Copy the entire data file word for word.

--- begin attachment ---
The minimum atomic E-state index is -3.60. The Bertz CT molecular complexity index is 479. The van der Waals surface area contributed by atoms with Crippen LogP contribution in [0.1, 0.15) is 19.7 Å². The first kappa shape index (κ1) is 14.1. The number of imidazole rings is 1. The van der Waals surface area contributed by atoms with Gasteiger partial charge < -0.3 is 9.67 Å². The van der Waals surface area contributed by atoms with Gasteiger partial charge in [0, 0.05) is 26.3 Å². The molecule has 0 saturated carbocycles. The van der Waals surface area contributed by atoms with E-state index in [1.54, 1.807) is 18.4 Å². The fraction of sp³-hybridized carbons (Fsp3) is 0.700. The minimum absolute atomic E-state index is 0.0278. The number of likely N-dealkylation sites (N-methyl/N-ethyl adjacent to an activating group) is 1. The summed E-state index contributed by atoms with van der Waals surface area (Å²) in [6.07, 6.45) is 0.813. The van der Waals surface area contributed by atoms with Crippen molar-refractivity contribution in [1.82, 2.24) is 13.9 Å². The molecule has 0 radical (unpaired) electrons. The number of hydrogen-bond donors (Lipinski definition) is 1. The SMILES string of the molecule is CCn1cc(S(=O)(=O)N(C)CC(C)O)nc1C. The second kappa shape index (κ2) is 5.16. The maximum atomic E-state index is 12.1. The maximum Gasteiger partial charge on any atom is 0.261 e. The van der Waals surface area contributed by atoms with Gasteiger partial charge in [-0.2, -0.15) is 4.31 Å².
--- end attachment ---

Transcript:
The minimum atomic E-state index is -3.60. The Bertz CT molecular complexity index is 479. The van der Waals surface area contributed by atoms with Crippen LogP contribution in [0.1, 0.15) is 19.7 Å². The first kappa shape index (κ1) is 14.1. The number of imidazole rings is 1. The van der Waals surface area contributed by atoms with Gasteiger partial charge < -0.3 is 9.67 Å². The van der Waals surface area contributed by atoms with Gasteiger partial charge in [0, 0.05) is 26.3 Å². The molecule has 0 saturated carbocycles. The van der Waals surface area contributed by atoms with E-state index in [1.54, 1.807) is 18.4 Å². The fraction of sp³-hybridized carbons (Fsp3) is 0.700. The minimum absolute atomic E-state index is 0.0278. The number of likely N-dealkylation sites (N-methyl/N-ethyl adjacent to an activating group) is 1. The summed E-state index contributed by atoms with van der Waals surface area (Å²) in [6.07, 6.45) is 0.813. The van der Waals surface area contributed by atoms with Crippen molar-refractivity contribution in [1.82, 2.24) is 13.9 Å². The molecule has 0 radical (unpaired) electrons. The number of hydrogen-bond donors (Lipinski definition) is 1. The SMILES string of the molecule is CCn1cc(S(=O)(=O)N(C)CC(C)O)nc1C. The second kappa shape index (κ2) is 5.16. The maximum atomic E-state index is 12.1. The maximum Gasteiger partial charge on any atom is 0.261 e. The van der Waals surface area contributed by atoms with Gasteiger partial charge in [-0.2, -0.15) is 4.31 Å².